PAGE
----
Dear Mary-Sue,

My Japanese girlfriend keeps hinting that I should give her a ring on Christmas Eve. By that I don’t mean a telephone call but a diamond. I told her I’m not Japanese (they have a thing about getting engaged at the end of the year), but she says Christmas engagements are also popular in the West.

Actually I always thought of her as my iki jibiki (walking dictionary — Japanese is an extremely difficult language), but if I do decide to get engaged, should I be using their cultural norms? What’s wrong with her learning ours?

Then again, there is the Cold Stone Christmas Cake I could get…

– American in Tokyo

Ah, nothing like getting pressurized into a proposal — that always works out for all involved. I like this Cold Stone Christmas cake idea, but I suggest you do an old-school version of it. I know that it is traditional in England to hide coins in the Christmas pudding and then a child eating the pudding either chokes to death, cuts open their mouth or ends up a penny richer. I suggest you do something like that and hide the ring deep into a seasonal, suet-y pudding. If she chokes, breaks any teeth or cuts her mouth, then you’ll know it wasn’t meant to be, and can renege on the proposal.



Dear Mary-Sue,

I was looking forward to being in the US instead of the UK for Christmas as I thought it might mean buying fewer gifts for friends and relations, but now I learn that everyone expects a hand-out in New York City, from the doorman to the garage guy to the hairdresser. Who knew? And how much do I owe all these people I don’t know?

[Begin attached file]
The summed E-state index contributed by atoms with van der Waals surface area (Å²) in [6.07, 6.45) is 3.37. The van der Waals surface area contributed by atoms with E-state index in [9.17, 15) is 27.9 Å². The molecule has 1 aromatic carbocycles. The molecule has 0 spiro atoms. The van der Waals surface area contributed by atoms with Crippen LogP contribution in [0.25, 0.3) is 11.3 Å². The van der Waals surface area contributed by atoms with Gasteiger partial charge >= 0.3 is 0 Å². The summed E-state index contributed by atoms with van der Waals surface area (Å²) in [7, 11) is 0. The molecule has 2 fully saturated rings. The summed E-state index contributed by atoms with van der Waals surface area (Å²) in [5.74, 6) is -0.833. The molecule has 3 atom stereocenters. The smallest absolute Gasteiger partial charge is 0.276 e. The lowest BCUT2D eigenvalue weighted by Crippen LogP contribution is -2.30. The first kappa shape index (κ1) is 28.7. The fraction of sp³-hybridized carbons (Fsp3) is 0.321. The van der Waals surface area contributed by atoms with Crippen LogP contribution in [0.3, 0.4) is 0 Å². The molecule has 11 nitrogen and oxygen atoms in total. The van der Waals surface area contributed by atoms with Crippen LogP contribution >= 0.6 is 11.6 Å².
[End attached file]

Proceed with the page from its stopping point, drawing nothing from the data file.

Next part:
– Newbie British expat in New York

You can give them an actual gift instead of money. I find signed copies of my book (“Treat Every Day Like It Counts. . .because it does” by Mary-Sue Wallace, published by PublishAmerica) and a signed, framed photograph does the trick. Don’t have your own book published? That’s okay, you can just give them a copy of mine.  



Dear Mary-Sue,

We are expats in Singapore, and my husband thinks we should use the week off between Christmas and New Year’s to travel within Southeast Asia, instead of going home to the United States to be with our families. But isn’t that what Christmas is about — family? And how can we possibly celebrate Christmas in a non-Christian country?

– The better half of an American exec in Singapore (we’re originally from Georgia)

Actually, it’s about baby Jesus, not your family in Georgia. However, I begrudgingly take your point that it’s nice to be with your family when thinking about baby J.C. You can travel to your family over the holidays, not away from them.  



Dear Mary-Sue,

I’m an American in the UK and would like to experience the best of Christmas/New Year’s traditions here. Besides Scrooge, what are they?

– Linda of London

I live in Tulsa, OK. Do they not have Time Out in London? They probably have some tradition with those Beefeaters at the Tower. Yeah, they eat beef at the Tower every Christmas Eve. It’s a very quaint ceremony — be sure to go to it — or, whatever.

* * *

That’s your dose of Mary-Sue for November. God bless y’all!

STAY TUNED for tomorrow’s Random Nomad, a chap who is ever-thankful for his expat lifestyle.

If you enjoyed this post, we invite you to register for The Displaced Dispatch, a round up of weekly posts from The Displaced Nation, with seasonal recipes, book giveaways and other extras. Register for The Displaced Dispatch by clicking here!